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Comment Re:Not a fan of Odroid (Score 1) 78

I had an odroid C1. Though it has nice specs, the software is incredibly flaky. I would routinely get software updates from hard kernel that would corrupt the boot loader, disable networking, etc. There was a period where they shipped a wifi driver for their *own* branded wifi adapter that could not reliably connect to name brand access points if there were more than a few visible to the device. When I complained that hard kernel was routinely hosing my productivity for pushing untested software into its release channel, I was told by hard kernel employees on its discussion boards that I shouldn't expect stability from a 'development board'. I ended up getting a rPI 2 and have been *much* happier with its general stability, as well as it's better community support. I recommend you stay *far* away from odroid products.

Comment Re:A link (Score 5, Informative) 55

http://arstechnica.com/science... "The results of the analysis so far suggest that four drug combinations—including the combination of the common antibiotic, ceftriaxone, with the over-the-counter heartburn medication, Prevacid (lansoprazole)—may cause a potentially fatal heart rhythm." "The other problematic drug combinations that the data flagged as possibly producing the same heart problem are: cefazolin, an antibiotic, and meperidine, a pain medicine; meperidine and vancomycin, another antibiotic; and metoprolol, a blood pressure medication, and fosphenytoin, a seizure medication." Paywalled original story: http://www.chicagotribune.com/...

Comment stop electing anti science politicians (Score 5, Insightful) 416

If you care about our future, and especially if you live in a red state where these charlatans seem to originate, please stop voting for anti intellectual and anti science politicians. They are only doing what they perceive the electorate has sent them to Washington to do, which seems to be to put their heads in the sand and 'pray' for a 'savior'.

Submission + - US Going The Way Of Denmark: Women Substituting Dogs For Children (nypost.com) 1

An anonymous reader writes: The NY Post reports, "If you’re wondering why playgrounds around the city are so quiet and dog runs are packed, a new report has an answer: More and more US women are forgoing motherhood and getting their maternal kicks by owning handbag-size canines. Data from the Centers for Disease Control and Prevention show that a big drop in the number of babies born to women ages 15 to 29 corresponds with a huge increase in the number of tiny pooches owned by young US women, reports the business-news site Quartz. ... The federal data behind the report show that over the past seven years, the number of live births per 1,000 women between ages 15 and 29 in America has plunged 9 percent." — Denmark, like most of Europe, has a similar if worse problem in regard to plunging birthrates which put the viability of the welfare state in question. A creative solution is the Do it for Denmark campaign, featuring this commercial. More on Denmark's challenge at the Washington Post.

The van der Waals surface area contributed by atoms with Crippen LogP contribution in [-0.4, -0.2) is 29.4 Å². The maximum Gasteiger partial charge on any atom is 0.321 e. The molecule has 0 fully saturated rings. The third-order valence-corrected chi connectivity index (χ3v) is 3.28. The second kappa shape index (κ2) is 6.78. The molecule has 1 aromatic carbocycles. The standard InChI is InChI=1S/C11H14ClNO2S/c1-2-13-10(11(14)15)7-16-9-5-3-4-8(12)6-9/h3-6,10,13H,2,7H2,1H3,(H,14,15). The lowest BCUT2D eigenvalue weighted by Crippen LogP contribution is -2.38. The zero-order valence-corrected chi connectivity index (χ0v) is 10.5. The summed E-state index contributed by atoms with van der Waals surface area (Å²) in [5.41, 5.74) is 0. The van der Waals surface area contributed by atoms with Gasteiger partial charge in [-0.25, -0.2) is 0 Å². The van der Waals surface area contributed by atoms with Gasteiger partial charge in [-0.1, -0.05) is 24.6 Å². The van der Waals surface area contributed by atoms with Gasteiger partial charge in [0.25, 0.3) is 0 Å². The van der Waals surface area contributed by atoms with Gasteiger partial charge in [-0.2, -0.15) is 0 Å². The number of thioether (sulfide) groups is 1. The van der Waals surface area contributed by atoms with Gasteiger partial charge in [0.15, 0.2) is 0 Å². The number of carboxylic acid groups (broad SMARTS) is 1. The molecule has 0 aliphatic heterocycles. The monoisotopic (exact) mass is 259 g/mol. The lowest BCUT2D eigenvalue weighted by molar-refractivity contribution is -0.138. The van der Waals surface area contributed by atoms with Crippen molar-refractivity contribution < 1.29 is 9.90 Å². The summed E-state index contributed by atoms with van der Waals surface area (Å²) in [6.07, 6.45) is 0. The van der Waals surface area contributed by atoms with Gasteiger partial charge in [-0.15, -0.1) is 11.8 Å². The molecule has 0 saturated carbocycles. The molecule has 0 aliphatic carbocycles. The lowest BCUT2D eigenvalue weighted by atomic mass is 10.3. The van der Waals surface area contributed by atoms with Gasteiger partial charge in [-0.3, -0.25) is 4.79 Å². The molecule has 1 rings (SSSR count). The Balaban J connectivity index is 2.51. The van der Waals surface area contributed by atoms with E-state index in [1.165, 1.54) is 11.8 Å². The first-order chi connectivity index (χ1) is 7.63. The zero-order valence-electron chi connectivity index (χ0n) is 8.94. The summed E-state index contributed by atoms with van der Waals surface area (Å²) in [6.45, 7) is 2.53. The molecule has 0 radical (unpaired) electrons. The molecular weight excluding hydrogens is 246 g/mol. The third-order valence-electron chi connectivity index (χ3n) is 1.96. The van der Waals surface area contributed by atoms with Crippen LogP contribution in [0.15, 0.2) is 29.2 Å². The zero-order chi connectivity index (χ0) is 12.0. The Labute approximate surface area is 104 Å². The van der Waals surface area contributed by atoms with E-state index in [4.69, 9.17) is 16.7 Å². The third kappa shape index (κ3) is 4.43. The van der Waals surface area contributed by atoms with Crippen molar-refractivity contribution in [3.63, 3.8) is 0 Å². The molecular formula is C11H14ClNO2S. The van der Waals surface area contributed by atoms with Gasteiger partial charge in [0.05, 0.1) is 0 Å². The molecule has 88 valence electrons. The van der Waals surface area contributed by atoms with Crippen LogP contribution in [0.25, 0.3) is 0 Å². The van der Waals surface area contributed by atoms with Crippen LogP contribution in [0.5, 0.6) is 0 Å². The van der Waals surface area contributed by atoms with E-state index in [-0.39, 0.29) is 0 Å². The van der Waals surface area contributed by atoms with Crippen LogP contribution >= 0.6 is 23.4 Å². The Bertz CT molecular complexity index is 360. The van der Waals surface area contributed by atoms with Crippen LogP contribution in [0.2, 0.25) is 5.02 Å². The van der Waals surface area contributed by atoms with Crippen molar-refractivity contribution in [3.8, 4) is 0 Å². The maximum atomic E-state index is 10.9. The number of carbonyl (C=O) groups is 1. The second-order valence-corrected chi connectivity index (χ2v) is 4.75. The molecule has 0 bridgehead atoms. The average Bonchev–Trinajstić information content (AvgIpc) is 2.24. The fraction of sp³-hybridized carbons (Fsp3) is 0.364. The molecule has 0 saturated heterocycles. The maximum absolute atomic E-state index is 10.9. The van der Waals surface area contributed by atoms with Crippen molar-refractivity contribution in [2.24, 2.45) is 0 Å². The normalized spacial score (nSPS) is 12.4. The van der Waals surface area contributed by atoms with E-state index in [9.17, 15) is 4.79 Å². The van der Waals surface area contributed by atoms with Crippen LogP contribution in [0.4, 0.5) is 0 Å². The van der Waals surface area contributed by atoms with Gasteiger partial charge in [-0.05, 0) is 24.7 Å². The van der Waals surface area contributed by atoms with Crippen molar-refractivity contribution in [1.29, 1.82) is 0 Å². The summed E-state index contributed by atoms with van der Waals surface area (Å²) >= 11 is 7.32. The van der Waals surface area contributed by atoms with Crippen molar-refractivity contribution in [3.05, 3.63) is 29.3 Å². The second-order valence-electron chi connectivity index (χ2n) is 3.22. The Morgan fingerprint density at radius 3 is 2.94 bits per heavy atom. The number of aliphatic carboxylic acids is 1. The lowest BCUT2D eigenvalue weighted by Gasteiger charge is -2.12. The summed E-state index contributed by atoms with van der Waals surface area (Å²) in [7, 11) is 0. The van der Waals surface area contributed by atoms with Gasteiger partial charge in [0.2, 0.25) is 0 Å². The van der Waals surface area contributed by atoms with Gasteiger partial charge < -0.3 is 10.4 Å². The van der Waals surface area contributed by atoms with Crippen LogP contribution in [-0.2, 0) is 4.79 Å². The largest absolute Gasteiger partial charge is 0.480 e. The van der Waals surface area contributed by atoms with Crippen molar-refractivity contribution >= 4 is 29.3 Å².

Submission + - Yes. The NSA did know about, exploit Heartbleed (bloomberg.com) 1

squiggleslash writes: One question arose almost immediately upon the exposure of Heartbleed (Original Slashdot story), the infamous OpenSSL exploit that can leak confidential information and even private keys to the Internet: Did the NSA know about it, and did they exploit if so? The answer is "Yes". Bloomberg reports that "The agency found the Heartbeat glitch shortly after its introduction, according to one of the people familiar with the matter, and it became a basic part of the agency’s toolkit for stealing account passwords and other common tasks." Some National Security experts are upset about this, given the same flaw could just as easily be used by foreign governments against Americans as vice versa.

Comment Overreach? (Score 1) 130

I can certainly understand wanting to qualify a mobile app that controls an insulin pump or something like that (Appendix C), but Appendix B indicates the FDA intends to regulate applications that "are intended for individuals to log, record, track, evaluate, or make decisions or behavioral suggestions related to developing or maintaining general fitness, health or wellness" such as meal logs, calorie counters, exercise activity, brain games, etc. Sounds like you can kiss a whole bunch of useful apps goodbye as they get regulated out of existence.

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